Monday, June 06, 2005
Jesus Christ I Love Junk
Can anything compare to the feeling I had somewhere in the early Eighties when I floated joyfully out of a screening of "A Hard Day's Night" with three friends (in the pre-VHS era, it hadn't been seen anywhere since 1965), and we bounced madly down Bleecker Street, Beatling Liverpoodlingly all over everyone and everything in our path, knowing that the noblest and bravest aspiration -- in fact the only honorable aspiration for a young man in the waning days of the Twentieth Century -- was to be in a rock group consisting of two guitars, bass and drums and lots of vocal harmonies?
Anything else -- any other way of making a living! -- came a stupefyingly dull second.
One-a those DishNetwork stations way up the dial has been showing the movie "That Thing You Do" pretty incessantly, and sucker that I am I just can't click past it.
It's that damned song. (Go ahead, have a listen.)
"That Thing" is set in March of 1964, a few weeks after the Beatles' epoch-making invasion of America, and of course tells of the rise and nearly immediate fall of The Wonders, one of the thousands and thousands of little rock bands that immediately formed in the aftermath of that mindboggling event, who rise to near-stardom on the strength of their one Beatlesque hit and then immediately sink without a trace. It's a really touching little movie in a lot of ways, especially in the scene where the lads first hear their song on their local radio station and do a little Liverpoodling of their own in the staid main-street appliance store where they work. We'll never know the Sixties again. All that possibility.
But that scene isn't the one that really gets the old lower lip trembling and puts a mist in the eye for Lost Youth.
No, what sets me off is a tiny little detail shown while they're recording the song in a borrowed church -- nothing more than an establishing shot, really: The song's producer (played by Chris Izaak) and Liv Tyler as Faye are recording the handclaps heard throughout the song as the band plays in the background:
Beat, clap-clap, clap! Clap-clap, clap!
What makes rock and roll so goddamned wonderful, so worth giving your whole life over to, is lurking somewhere right in those stupid bubblegum handclaps. Somewhere in that little syncopated figure, that obvious bit of calculated cultural junk, lies something that's as close as a human being can aspire to Perfection.
I've spent quite a lot of my adult life (seriously -- more than is healthy) thinking about what makes a song deserve to be called Beatlesque. My slavering devotion to the music of Andy Partridge and XTC (and especially their wonderful psychedelic alter egos, the Dukes of Stratosphear), probably the artists most often associated with that adjective, has no doubt fueled that obsession.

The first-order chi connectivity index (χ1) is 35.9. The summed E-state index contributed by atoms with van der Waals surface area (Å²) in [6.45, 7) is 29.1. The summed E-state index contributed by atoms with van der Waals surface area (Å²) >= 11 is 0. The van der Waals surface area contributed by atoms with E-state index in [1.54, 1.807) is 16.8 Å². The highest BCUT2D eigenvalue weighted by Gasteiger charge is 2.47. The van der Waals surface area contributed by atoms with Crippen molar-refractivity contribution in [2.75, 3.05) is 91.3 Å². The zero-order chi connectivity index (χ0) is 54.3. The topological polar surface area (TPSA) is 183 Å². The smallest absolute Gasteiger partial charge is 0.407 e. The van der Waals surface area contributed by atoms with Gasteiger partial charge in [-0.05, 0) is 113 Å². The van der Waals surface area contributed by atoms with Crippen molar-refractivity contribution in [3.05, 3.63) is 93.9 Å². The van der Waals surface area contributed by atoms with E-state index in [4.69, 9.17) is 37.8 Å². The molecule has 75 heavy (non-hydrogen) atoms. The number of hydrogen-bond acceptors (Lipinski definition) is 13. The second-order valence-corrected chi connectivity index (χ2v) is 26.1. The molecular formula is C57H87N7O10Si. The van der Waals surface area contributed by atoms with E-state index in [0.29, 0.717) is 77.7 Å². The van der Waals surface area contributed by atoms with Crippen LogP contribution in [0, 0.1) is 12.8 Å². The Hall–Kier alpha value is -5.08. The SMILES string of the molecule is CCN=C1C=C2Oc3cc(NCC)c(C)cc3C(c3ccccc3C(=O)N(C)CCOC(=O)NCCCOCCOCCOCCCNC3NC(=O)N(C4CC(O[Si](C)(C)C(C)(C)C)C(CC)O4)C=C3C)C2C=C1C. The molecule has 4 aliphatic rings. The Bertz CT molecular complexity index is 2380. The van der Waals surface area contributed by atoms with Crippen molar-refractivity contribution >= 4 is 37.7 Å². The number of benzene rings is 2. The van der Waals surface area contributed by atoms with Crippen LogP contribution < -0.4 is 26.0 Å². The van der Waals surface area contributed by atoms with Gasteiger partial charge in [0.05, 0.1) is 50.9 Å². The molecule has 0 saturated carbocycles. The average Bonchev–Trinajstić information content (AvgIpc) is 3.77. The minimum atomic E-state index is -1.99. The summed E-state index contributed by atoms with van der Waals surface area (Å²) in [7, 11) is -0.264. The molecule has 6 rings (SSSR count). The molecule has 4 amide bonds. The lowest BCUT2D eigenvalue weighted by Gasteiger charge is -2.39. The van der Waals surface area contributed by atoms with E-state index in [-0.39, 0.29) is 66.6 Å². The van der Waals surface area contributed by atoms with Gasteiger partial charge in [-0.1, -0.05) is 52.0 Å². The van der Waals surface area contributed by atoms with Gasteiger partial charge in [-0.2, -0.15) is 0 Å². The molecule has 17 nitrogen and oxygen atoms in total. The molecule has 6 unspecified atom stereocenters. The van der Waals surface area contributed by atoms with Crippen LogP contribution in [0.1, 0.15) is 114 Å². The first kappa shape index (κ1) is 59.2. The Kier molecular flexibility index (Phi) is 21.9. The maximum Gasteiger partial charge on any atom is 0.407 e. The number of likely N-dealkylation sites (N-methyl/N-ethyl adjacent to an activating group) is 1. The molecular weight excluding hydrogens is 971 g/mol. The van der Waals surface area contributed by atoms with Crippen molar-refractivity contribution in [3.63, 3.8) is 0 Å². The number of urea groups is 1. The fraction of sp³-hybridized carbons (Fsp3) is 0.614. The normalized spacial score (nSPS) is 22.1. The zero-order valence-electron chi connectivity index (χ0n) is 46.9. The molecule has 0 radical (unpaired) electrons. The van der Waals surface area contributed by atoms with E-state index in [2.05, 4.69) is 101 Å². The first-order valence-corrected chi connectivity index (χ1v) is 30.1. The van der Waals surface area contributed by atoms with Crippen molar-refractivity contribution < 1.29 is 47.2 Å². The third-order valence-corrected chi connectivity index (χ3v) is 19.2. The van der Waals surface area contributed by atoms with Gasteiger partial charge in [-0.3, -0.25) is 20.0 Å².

Adam Schlesinger, later of Fountains of Wayne, wrote the song to order (he won a competition that Andy Partridge also entered), and it's clear what his brief was: Write a song that will invite immediate comparison to the early Beatles without being a Rutles-ish pastiche or parody. It must be as sincere as possible without being mawkish. Above all, it must invoke the huge quivering shot of amphetamine optimism that the Beatles injected into a country that was plunging into depression over the Kennedy assassination.
Interestingly, if you make a study of early Beatles records, there's no one song that's got all the elements Schlesinger packed into this one. Perhaps most glaringly, the only Beatle song that I can find that overtly emphasizes that stomp-clap-clap, (pause) clap beat is a Motown cover: The Marvelettes' "Please Mr. Postman." Play "I Want to Hold Your Hand" (released in the U.S. two months before this movie takes place) next to "That Thing You Do," they're plainly different beasts: They share drive, energy, infectious enthusiasm, wonderfully unpredictable chord changes, great ensemble singing, varied textures -- but Schlesinger is writing with, what, thirty years' worth of hindsight, having absorbed not only the original Beatle texts but everything that came after, from Badfinger to Big Star to ELO to Utopia to XTC.
Some of that stuff is going to rub off.
The background vocals alone are just fantastic, with passing tones created by moving from major to equivalent minor keys. Check the lines, "Just so hard to do," (I-I7-IV-iv yeah!) the "ahhhs" under the second verse leading into the "I've tried and tried" bridge (awww, fuck that's great) and the entire middle eight. Masterful.
The chord tab that I found on the Net gives a little notation -- "Wow!" -- at the end of the middle eight, where the while thing modulates upward a half-step from the B7 that's the V7 of our home key, E, into C ("I just can't take it any more!"). This makes absolutely no sense harmonically -- but yes. Wow.
That is Beatlesque. Breaking rules because you don't know they aren't supposed to be broken.
But maybe that's the bittersweet thing, right there. The Fabs broke rules not knowing they were rules and created magnificent music that we'll never hear again the way we heard it when it was new. But in order to be Fabulous, you have to break the rules in ways that you've carefully studied, having tweezed apart every Beatle record down to its submolecular components to find out what makes it tick.
And how many young men now consider it their sacred, noble duty to form wonderful little two-guitars-bass-drums-lots-of-vocal-harmonies rock bands, for the sheer joy of hearing Beatlesque music coming from their mouths and instruments?
But the fact remains: there is still no more honorable work.